Harun Yahya

Ramadan, healer of hearts

BY leave of our Almighty Lord, we have once again reached the holy month of Ramadan, awaited by the Islamic world with great fervor every year. I hope that Ramadan, the sultan of 11 months, will bring goodness and plenty to all Muslims.

I wish to start this piece by remembering Muslims oppressed and exposed to aggression all over the world. Millions of innocent people struggling to survive in Syria, Iraq, Afghanistan, East Turkestan, Myanmar, Crimea, Palestine, Sri Lanka, Moro, Pattani and many other places are awaiting a helping hand from their Muslim brothers.

Putting ourselves in their position, understanding their circumstances and striving with all our might for their salvation during this holy month is without doubt one of our greatest responsibilities.

We hope that this blessed month will be one when these troubles are lifted from Muslims and when, by Allah’s leave, they will attain bright days filled with peace.

Ramadan being the month when the Holy Quran, which leads people from the darkness to the light of the path of our Almighty and All-Wise Lord, was sent down as guidance, glad tidings and a reminder to those who tremble in awe makes it of enormous importance for all Muslims. Our Almighty Lord says this about the month: “The month of Ramadan is the one in which the Quran was sent down as guidance for mankind, with clear signs containing guidance and discrimination. Any of you who are resident for the month should fast it. But any of you who are ill or on a journey should fast a number of other days. Allah desires ease for you; He does not desire difficulty for you. You should complete the number of days and proclaim Allah’s greatness for the guidance He has given you so that hopefully you will be thankful.” (Surat al-Baqara, 185)

The month of Ramadan is a holy one that also contains the Night of Power. Our Lord describes the Night of Power as “better than a thousand months”.

Ramadan is a month of compassion, forgiveness, cleansing and plenty. This holy month has a unique place in terms of increasing the solidarity of believers, who discharge their fasting obligations in union and unity. As a matter of fact, believers increase their feelings of solidarity, mutual aid and brotherhood and are bound to one another with bonds of love every Ramadan.

Every day of Ramadan is a day of festivity for Muslims; it is a blessing of health and ease for the whole Islamic world and an important opportunity to gain Allah’s good pleasure.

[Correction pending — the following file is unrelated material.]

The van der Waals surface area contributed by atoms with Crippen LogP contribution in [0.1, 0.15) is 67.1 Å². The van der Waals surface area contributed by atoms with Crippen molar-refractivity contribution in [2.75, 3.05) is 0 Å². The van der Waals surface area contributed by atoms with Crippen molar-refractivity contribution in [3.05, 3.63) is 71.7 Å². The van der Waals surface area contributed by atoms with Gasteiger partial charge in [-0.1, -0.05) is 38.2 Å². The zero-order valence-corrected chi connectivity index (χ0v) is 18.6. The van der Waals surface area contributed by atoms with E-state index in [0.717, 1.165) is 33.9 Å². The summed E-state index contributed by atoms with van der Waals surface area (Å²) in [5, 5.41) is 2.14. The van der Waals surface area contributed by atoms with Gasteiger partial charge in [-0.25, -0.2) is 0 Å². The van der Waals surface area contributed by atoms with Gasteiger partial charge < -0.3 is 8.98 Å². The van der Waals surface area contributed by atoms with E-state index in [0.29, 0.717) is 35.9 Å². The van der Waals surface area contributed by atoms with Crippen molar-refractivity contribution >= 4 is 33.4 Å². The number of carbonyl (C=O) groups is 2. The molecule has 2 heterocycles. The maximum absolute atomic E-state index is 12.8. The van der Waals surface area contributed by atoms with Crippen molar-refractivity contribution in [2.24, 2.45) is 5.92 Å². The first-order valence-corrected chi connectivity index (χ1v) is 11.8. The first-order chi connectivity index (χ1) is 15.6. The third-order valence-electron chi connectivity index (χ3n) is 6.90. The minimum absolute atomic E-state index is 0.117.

Our Prophet tells believers this in one of the hadiths: “How happy are those who spend this month fasting, worshipping and in doing good deeds!”

The observances that are commanded in the month of Ramadan bestow much spiritual value on believers, help them grow as they restrain their lower-selves and improve their moral values, and keep their religious consciousness fresh. Fasting teaches one to overcome the lower-self and restrain earthly desires; that is why Ramadan can be described as a month of victory over the lower-self.

In the same way that believers do not eat or drink during the hours of fasting, they also avoid poor moral values, such as lying, backbiting, unpleasant speech, giving offense, or anger in the face of events. They do all they can to exhibit good moral virtues.

They reflect on hunger and thirst, remember that the poor and hungry are in need, realise the importance of helping the needy to the extent of their means, spend what they have on good causes and look to help those in difficulties.

Renowned Islamic scholar Bediüzzaman Said Nursi describes how the month of Ramadan trains the lower-self: “The instinctual soul wants to be free and independent and considers itself to be thus. According to the dictates of its nature, it even desires an imaginary dominicality and to act as it pleases. Thus, in the month of Ramadan, the instinctual soul of everyone, from the richest to the poorest, may understand that it does not own itself, but is totally owned; that it is not free, but is a slave. It understands that if it receives no command, it is unable to do the simplest and easiest thing, it cannot even stretch out its hand towards water. Its imaginary dominicality is, therefore, shattered; it performs its worship and begins to offer thanks, its true duty.” (Letters, 29th letter, fourth point)

It is very important that this sincerity acquired during Ramadan, this concentration on training the lower-self and this scrupulousness over moral virtues and remembering Allah and prayer, should not come to an end once Ramadan is over.

Someone with powerful faith must live by the moral virtues he exhibits during Ramadan at all moments of his life. He must avoid evil all his life, heed the voice of his conscience, strive for Allah’s approval with a pure intent and turn to Allah alone. These are the values that will please Allah.

The alternative, in other words, worshiping and praying only during Ramadan and then abandoning the moral values of the Quran after this month, is forbidden by Allah.

I once again sincerely hope that the month of Ramadan will bring goodness, plenty and peace to all my Muslim brothers and sisters. May the spiritual values acquired during Ramadan last a lifetime.

Adnan Oktar's piece on New Straits Times:


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